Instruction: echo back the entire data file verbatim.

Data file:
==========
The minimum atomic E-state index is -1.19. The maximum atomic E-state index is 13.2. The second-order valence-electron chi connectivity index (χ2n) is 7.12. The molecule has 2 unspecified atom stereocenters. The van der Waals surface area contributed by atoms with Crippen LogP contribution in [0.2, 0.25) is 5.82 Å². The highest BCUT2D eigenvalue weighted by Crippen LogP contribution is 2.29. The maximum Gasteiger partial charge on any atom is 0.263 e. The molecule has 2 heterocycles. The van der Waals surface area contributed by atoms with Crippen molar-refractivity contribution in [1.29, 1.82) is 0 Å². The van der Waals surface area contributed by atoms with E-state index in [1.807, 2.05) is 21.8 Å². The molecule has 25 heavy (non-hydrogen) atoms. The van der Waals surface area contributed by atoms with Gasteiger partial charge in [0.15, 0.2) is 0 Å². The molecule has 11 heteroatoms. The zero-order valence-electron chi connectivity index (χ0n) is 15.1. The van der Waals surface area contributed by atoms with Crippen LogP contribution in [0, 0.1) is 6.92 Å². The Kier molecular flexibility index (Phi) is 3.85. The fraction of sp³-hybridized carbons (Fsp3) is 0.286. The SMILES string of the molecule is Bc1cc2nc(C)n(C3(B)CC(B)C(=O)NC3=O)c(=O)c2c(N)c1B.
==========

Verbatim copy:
The minimum atomic E-state index is -1.19. The maximum atomic E-state index is 13.2. The second-order valence-electron chi connectivity index (χ2n) is 7.12. The molecule has 2 unspecified atom stereocenters. The van der Waals surface area contributed by atoms with Crippen LogP contribution in [0.2, 0.25) is 5.82 Å². The highest BCUT2D eigenvalue weighted by Crippen LogP contribution is 2.29. The maximum Gasteiger partial charge on any atom is 0.263 e. The molecule has 2 heterocycles. The van der Waals surface area contributed by atoms with Crippen molar-refractivity contribution in [1.29, 1.82) is 0 Å². The van der Waals surface area contributed by atoms with E-state index in [1.807, 2.05) is 21.8 Å². The molecule has 25 heavy (non-hydrogen) atoms. The van der Waals surface area contributed by atoms with Gasteiger partial charge in [0.15, 0.2) is 0 Å². The molecule has 11 heteroatoms. The zero-order valence-electron chi connectivity index (χ0n) is 15.1. The van der Waals surface area contributed by atoms with Crippen LogP contribution in [0, 0.1) is 6.92 Å². The Kier molecular flexibility index (Phi) is 3.85. The fraction of sp³-hybridized carbons (Fsp3) is 0.286. The SMILES string of the molecule is Bc1cc2nc(C)n(C3(B)CC(B)C(=O)NC3=O)c(=O)c2c(N)c1B.